Try this exercise. Stop reading for a minute and take a look at the objects around you. Think about how they influence your life and your thinking. In the previous essay, we concentrated mostly on how other people play a part in shaping one’s developing personality. But humans are not just social animals, they are also prolific toolmakers. The cultural artefacts we have created enter into our thoughts, providing ways of approaching certain questions. As the psychologist Sherry Turkle put it, “we think with the objects we love; we love the objects we think with”.
Think of the influence one object had on my opening paragraph: The clock. A historian of technology called Lewis Manford wrote about how the notion of time as divided into hours, minutes and seconds did not exist prior to the invention of accurate timepieces. Instead, people marked the passage of time by the cycles of dawn, morning, day, afternoon, evening and night. Once clocks became readily available, actions could be more precisely measured, and different activities could be coordinated more effectively to achieve a future goal. We learned to divide our time into precise units, thereby becoming the sort of regimented subjects industrial nations require. The image of the clock extends out all the way to the Newtonian universe, an image of celestial mechanics that is still used today to determine the time and place for solar eclipses, and to park robotic explorers on or around alien worlds.
The psychologist Jean Piaget studied the way we use everyday objects in order to think about abstract concepts like time, number, and life. When it comes to determining what is (and what is not) alive, Piaget’s studies during the 1920s showed that children use increasingly fine distinctions of movement. For infants, anything that moves is seen as ‘alive’. As they grow older, small children learn not to attribute aliveness to things which move only because an external force pushes or pulls them. Only that which moves of its own accord is alive. Later still, children acquire a sense of inner movement characterized by growth, breathing and metabolism, and these became the criteria for distinguishing life from mere matter.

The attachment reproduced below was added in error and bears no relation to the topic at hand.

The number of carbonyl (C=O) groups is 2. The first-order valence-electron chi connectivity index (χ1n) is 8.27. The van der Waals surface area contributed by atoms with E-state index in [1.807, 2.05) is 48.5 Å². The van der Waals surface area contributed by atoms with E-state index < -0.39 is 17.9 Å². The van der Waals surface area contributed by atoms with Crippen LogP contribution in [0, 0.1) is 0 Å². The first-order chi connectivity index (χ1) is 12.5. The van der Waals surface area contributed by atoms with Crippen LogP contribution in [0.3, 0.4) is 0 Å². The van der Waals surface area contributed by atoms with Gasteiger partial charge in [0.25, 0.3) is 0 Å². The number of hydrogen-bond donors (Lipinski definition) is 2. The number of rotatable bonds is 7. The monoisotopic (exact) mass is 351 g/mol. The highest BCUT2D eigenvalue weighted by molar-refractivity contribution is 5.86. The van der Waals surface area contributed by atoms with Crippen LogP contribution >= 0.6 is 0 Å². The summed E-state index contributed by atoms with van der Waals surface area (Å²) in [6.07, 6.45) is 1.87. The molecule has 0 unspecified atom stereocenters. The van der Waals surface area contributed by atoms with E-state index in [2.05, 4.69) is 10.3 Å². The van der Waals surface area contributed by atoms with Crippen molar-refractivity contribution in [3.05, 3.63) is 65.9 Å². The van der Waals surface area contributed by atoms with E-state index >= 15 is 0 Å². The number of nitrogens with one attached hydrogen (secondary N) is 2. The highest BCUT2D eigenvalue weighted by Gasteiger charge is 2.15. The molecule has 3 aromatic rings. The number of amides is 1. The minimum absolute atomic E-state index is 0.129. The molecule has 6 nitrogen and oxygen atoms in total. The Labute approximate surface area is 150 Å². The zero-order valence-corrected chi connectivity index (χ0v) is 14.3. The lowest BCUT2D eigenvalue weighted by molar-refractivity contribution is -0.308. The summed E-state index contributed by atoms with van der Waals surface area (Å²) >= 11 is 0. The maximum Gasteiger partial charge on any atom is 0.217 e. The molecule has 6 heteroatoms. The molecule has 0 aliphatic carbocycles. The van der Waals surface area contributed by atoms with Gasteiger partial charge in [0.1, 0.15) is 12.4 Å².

The so-called ‘movement theory’ of life remained standard until the late 70s and early 80s. From then on, the focus moved away from physical and mechanical explanations and concentrated more on the psychological. The chief reason for this was the rise in popularity of the computer. Unlike a clockwork toy, which could be understood by being broken down into individual parts whose function could be determined by observing each one’s mechanical operation, the computer permitted no such understanding. You just cannot take the cover off and observe the actual functions of its circuitry. Furthermore, the home PC gradually transformed from kit-built devices that granted the user/builder an intimate theoretical knowledge of its principles of operation to the laptops of today, where you void your warrenty if you so much as remove the cover. Nowadays, it is quite possible to use a computer without having any knowledge of how it works on a fundamental l